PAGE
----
A new beginning
The story of Galactic Civilizations is the story of the future. Our future.
Galactic Civilizations III is actually our 6th edition that provides you with the framework to tell that story (we made 3 OS/2 versions back in the 1990s).
With each iteration, we get a little bit better at it. Sometimes, like when we change engines, it takes awhile to surpass where we were in previous editions. For instance, the OS/2 version of Galactic Civilizations was, in most respects, better than Galactic Civilizations II until we made the Dark Avatar expansion for it.
For Galactic Civilizations III, it probably wasn't until we made the Crusade expansion that we finally surpassed GalCiv II.
Galactic Civilizations III: Retribution takes us in a direction that the series has never touched before. It's a new beginning.
The Grognard's Guide to Galactic Civilizations III
From a sheer major feature point of view, Galactic Civilizations III had more than previous versions when it arrived in 2015. But it was lacking certain features that were a real sore point to players, which we began to address with the expansions. Namely:
This is my quickie non-marketing evaluation of each expansion. You can kind of see why Mercenaries was the least beloved. This is, by no means, a comprehensive list of features for each one. Just the ones that I think most players would agree were important. For instance, Crusade re-did the Invasion system. I don't think that feature is any better or worse than what was there before, so I didn't count it.
Crusade is widely considered to be "the big one," and it's easy to understand why: citizens.
This was a game-changer. It re-did the game's economy in a way that is both a lot easier to understand, and yet a lot more nuanced. It's one of those rare features that greatly simplifies the presentation of the game without dumbing it down. In fact, it makes the game a lot more sophisticated.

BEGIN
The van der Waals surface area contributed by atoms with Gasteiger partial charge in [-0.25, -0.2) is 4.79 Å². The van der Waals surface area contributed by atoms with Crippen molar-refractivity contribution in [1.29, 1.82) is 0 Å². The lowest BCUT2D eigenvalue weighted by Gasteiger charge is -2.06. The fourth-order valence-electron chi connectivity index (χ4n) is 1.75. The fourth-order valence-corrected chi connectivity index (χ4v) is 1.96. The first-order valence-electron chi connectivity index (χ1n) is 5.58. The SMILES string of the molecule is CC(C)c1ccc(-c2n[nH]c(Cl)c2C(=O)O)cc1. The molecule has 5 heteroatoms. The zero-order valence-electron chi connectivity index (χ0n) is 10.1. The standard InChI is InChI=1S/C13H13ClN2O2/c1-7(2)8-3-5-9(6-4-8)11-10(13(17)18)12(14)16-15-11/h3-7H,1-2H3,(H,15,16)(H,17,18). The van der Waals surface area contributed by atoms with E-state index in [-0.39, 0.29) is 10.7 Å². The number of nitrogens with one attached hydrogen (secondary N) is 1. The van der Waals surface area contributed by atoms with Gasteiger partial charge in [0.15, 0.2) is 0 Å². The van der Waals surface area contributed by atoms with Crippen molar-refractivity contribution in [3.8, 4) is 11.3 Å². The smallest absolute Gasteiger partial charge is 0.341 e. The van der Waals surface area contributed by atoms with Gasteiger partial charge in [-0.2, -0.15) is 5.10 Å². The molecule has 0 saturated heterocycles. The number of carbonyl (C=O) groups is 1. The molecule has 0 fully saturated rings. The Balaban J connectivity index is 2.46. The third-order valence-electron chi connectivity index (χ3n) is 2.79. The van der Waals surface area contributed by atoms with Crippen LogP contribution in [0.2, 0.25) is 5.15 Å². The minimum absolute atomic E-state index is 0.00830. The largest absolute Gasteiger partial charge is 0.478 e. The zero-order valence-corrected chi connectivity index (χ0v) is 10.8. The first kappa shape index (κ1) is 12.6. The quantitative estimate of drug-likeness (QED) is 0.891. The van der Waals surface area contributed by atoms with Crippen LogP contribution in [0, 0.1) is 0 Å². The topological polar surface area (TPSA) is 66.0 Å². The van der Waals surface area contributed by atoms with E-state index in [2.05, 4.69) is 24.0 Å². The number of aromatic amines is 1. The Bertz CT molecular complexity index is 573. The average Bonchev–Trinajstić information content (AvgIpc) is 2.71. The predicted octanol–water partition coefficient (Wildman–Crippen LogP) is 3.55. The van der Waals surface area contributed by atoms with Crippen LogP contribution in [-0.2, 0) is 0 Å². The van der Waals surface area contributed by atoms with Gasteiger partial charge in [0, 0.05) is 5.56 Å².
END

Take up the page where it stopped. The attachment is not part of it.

The other two features I mentioned, Espionage and the Civ Builder, are pretty big deals - depending on how you play. The Civ Builder is almost as important to me as the Citizen feature. The espionage part is fine. But it's not on par with the other features.
So let's take a second shot at this chart, this time assigning a value to each feature:
Now, this doesn't mean that I don't think Intrigue wasn't a really good expansion. It just means that Crusade was monstrously good.
So what about Retribution? As you can see, I don't think any of the new features of Retribution match the importance of the Citizens feature. Moreover, if you don't really care about the new species (Drath and Korath) or the new campaign, then Retribution only has 15 to Crusade's 16 points.
Of course, this is just my own rating system, yours might be totally different.
Right from the Start
The final version of Retribution should look better. We're still working on the visuals. But you will notice, right away, some changes. First, you start with an Artifact. You always start with one.
Your home planets are much different game to game. And if you look closely, you will notice that what's available to construct on turn 1 has changed.
Sometimes, there will be artifacts that can be enhanced so cheaply that you may want to use them immediately rather than building that shipyard.
The other thing you may notice is that there's a Colonization Center improvement. This is a new, one-time improvement that will increase production, population, and growth.
This will be the most controversial change in Retribution. Default growth has been reduced from 0.1 per turn to 0.01.
Population growth can be increased (especially later in the game via the new immigration technologies), but simply colony rushing early on is going to have consequences.
Here's the next thing you're going to notice:
The stars are substantially further apart. This makes the star systems feel more vast (before we had them practically on top of each other) and makes Hypergates interesting. You can still choose to go up the engine tech tree to make your ships faster, but investing in Hypergates provides an interesting alternative.
Same number of techs, more meaning
You'll also notice that most of the optimization techs (where you would choose one of three) are gone. Instead, there are new techs that help flesh out your strategic choices. For instance, you don't simply get Space Elevators - you research them. Spatial Manipulation gets you onto the Hypergate tech path. Ignore my spelling mistakes btw, they'll get fixed.